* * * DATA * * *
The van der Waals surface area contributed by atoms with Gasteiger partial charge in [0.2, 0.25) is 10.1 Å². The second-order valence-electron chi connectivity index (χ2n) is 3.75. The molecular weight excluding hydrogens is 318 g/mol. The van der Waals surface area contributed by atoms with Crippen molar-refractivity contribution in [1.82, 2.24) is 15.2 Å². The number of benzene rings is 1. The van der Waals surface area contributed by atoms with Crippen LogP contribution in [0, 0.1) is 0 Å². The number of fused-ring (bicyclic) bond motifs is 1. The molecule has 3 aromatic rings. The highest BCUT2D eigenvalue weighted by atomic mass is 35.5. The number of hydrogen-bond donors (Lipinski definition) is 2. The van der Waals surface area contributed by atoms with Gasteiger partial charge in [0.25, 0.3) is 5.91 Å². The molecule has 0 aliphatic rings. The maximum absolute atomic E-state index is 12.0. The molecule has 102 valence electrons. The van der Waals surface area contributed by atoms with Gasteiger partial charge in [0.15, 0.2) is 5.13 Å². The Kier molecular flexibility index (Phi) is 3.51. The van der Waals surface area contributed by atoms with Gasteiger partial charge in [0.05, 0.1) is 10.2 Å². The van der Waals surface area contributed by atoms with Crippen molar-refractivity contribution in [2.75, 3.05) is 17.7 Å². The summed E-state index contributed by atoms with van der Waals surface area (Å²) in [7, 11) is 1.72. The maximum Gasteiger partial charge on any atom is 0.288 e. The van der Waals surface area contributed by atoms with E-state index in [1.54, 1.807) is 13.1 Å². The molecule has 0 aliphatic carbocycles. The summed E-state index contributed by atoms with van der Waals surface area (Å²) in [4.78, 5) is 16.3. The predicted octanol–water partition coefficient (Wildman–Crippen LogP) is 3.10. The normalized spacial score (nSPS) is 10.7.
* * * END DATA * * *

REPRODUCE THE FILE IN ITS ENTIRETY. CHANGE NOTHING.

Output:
The van der Waals surface area contributed by atoms with Gasteiger partial charge in [0.2, 0.25) is 10.1 Å². The second-order valence-electron chi connectivity index (χ2n) is 3.75. The molecular weight excluding hydrogens is 318 g/mol. The van der Waals surface area contributed by atoms with Crippen molar-refractivity contribution in [1.82, 2.24) is 15.2 Å². The number of benzene rings is 1. The van der Waals surface area contributed by atoms with Crippen LogP contribution in [0, 0.1) is 0 Å². The number of fused-ring (bicyclic) bond motifs is 1. The molecule has 3 aromatic rings. The highest BCUT2D eigenvalue weighted by atomic mass is 35.5. The number of hydrogen-bond donors (Lipinski definition) is 2. The van der Waals surface area contributed by atoms with Gasteiger partial charge in [0.25, 0.3) is 5.91 Å². The molecule has 0 aliphatic rings. The maximum absolute atomic E-state index is 12.0. The molecule has 102 valence electrons. The van der Waals surface area contributed by atoms with Gasteiger partial charge in [0.15, 0.2) is 5.13 Å². The Kier molecular flexibility index (Phi) is 3.51. The van der Waals surface area contributed by atoms with Gasteiger partial charge in [0.05, 0.1) is 10.2 Å². The van der Waals surface area contributed by atoms with Crippen molar-refractivity contribution in [2.75, 3.05) is 17.7 Å². The summed E-state index contributed by atoms with van der Waals surface area (Å²) in [7, 11) is 1.72. The maximum Gasteiger partial charge on any atom is 0.288 e. The van der Waals surface area contributed by atoms with E-state index in [1.54, 1.807) is 13.1 Å². The molecule has 0 aliphatic carbocycles. The summed E-state index contributed by atoms with van der Waals surface area (Å²) in [4.78, 5) is 16.3. The predicted octanol–water partition coefficient (Wildman–Crippen LogP) is 3.10. The normalized spacial score (nSPS) is 10.7.